Group to push Linux for desktop computing

Linux and application suppliers are forming a desktop consortium to promote the use of the open-source operating system on...

Linux and application suppliers are forming a desktop consortium to promote the use of the open-source operating system on corporate and home desktops.

The group's members will include Linux suppliers SuSE, MandrakeSoft and Lycoris, as well as a host of Linux application companies including Codeweavers, Ximian and NeTraverse. Also included are open-source organisations such as, and

The consortium is still in the planning stages, but a "formation committee'' has been created to get the organisation on its feet. The group said it would strive to be a "well-balanced, vendor-neutral organisation" that advocates Linux on the corporate desktop.

Jeremy White, interim chairman of the consortium and the chief executive officer of Codeweavers, said the idea gained support late last year after casual talks among members of the open-source community.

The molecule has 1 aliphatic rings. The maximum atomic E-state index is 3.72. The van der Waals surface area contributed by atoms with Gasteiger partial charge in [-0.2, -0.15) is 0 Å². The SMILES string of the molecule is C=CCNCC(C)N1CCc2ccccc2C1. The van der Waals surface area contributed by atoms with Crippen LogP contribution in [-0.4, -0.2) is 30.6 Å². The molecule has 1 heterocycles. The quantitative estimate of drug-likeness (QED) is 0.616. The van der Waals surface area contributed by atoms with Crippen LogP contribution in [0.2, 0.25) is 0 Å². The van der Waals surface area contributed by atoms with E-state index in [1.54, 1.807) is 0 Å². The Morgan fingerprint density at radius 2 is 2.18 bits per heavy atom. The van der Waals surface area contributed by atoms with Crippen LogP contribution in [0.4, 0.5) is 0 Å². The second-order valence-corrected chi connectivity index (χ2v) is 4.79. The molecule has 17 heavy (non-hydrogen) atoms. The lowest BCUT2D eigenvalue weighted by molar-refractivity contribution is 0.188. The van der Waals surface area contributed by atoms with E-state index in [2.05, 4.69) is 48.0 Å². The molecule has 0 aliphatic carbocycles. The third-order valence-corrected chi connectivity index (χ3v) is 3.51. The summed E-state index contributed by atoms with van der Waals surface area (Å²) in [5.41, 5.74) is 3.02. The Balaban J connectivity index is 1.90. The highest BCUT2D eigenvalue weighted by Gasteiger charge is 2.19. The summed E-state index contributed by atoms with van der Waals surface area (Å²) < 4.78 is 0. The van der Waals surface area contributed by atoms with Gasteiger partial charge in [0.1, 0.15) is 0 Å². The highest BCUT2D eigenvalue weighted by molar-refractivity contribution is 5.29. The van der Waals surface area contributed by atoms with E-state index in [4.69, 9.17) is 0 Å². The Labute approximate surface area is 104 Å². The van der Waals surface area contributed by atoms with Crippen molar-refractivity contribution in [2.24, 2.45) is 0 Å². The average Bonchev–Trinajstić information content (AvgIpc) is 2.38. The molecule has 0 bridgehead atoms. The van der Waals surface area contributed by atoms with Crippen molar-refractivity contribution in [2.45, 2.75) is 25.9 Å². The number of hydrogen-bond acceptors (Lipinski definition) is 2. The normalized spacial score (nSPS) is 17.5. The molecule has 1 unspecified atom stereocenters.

A 90-day timeline is now in place, with the goal of bringing in OEMs and major technology companies to give it a broad reach.

The group will work to bring people who are using Linux on the desktop together with users considering it.

Linus Torvalds, who created Linux in 1991, called desktop Linux "inevitable".

"We already have all of the tools, in open-source software, necessary for 80% of office workers in the world: an office suite including spreadsheet, word processor, and presentation program; a web browser, graphical desktop with file manager and tools for communications, scheduling, and personal information management," Torvalds said.

IDC analyst Dan Kusnetzky said the group will have formidable challenges.

The main stumbling blocks for Linux on the corporate desktop continue to be the difficulty of buying preconfigured computers running Linux from the factory and the absence of some applications. And, while open-source alternatives are available to Microsoft's dominant Office suite, some compatibility issues and missing features remain.

But by banding together as a consortium, the group has a chance of making a dent, Kusnetzky said. The collection of companies could together work to resolve remaining issues of program availability and even the dearth of preinstalled Linux machines - eventually helping to increase the market share of Linux on the corporate desktop.

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